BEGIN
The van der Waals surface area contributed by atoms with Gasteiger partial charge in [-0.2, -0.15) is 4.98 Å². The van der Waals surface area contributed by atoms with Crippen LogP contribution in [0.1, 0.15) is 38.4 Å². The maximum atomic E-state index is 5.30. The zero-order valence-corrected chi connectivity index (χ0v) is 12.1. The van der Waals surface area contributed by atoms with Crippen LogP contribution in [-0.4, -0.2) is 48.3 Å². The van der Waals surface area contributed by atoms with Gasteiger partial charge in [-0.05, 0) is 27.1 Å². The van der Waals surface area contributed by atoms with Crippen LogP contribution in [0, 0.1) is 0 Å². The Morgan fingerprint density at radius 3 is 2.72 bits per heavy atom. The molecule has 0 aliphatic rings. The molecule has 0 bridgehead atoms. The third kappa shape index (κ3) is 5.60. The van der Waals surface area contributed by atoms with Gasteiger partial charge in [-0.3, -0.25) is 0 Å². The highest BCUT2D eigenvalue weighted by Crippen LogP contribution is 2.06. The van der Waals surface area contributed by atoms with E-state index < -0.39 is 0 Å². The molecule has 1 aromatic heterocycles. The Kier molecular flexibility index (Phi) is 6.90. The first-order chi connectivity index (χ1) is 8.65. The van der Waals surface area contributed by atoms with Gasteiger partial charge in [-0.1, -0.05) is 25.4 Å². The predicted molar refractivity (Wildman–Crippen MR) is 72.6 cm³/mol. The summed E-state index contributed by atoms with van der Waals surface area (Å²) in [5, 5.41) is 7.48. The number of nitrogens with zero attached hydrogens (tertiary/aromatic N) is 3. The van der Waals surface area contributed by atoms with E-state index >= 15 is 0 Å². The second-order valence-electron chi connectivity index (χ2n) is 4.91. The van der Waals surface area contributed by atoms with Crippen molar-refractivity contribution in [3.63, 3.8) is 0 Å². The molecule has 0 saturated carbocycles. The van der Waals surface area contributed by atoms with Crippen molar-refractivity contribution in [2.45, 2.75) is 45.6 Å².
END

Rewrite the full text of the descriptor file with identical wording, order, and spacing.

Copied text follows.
The van der Waals surface area contributed by atoms with Gasteiger partial charge in [-0.2, -0.15) is 4.98 Å². The van der Waals surface area contributed by atoms with Crippen LogP contribution in [0.1, 0.15) is 38.4 Å². The maximum atomic E-state index is 5.30. The zero-order valence-corrected chi connectivity index (χ0v) is 12.1. The van der Waals surface area contributed by atoms with Crippen LogP contribution in [-0.4, -0.2) is 48.3 Å². The van der Waals surface area contributed by atoms with Gasteiger partial charge in [-0.05, 0) is 27.1 Å². The van der Waals surface area contributed by atoms with Crippen LogP contribution in [0, 0.1) is 0 Å². The Morgan fingerprint density at radius 3 is 2.72 bits per heavy atom. The molecule has 0 aliphatic rings. The molecule has 0 bridgehead atoms. The third kappa shape index (κ3) is 5.60. The van der Waals surface area contributed by atoms with Gasteiger partial charge in [-0.3, -0.25) is 0 Å². The highest BCUT2D eigenvalue weighted by Crippen LogP contribution is 2.06. The van der Waals surface area contributed by atoms with E-state index < -0.39 is 0 Å². The molecule has 1 aromatic heterocycles. The Kier molecular flexibility index (Phi) is 6.90. The first-order chi connectivity index (χ1) is 8.65. The van der Waals surface area contributed by atoms with Gasteiger partial charge in [-0.1, -0.05) is 25.4 Å². The predicted molar refractivity (Wildman–Crippen MR) is 72.6 cm³/mol. The summed E-state index contributed by atoms with van der Waals surface area (Å²) in [5, 5.41) is 7.48. The number of nitrogens with zero attached hydrogens (tertiary/aromatic N) is 3. The van der Waals surface area contributed by atoms with E-state index >= 15 is 0 Å². The second-order valence-electron chi connectivity index (χ2n) is 4.91. The van der Waals surface area contributed by atoms with Crippen molar-refractivity contribution in [3.63, 3.8) is 0 Å². The molecule has 0 saturated carbocycles. The van der Waals surface area contributed by atoms with Crippen molar-refractivity contribution in [2.45, 2.75) is 45.6 Å².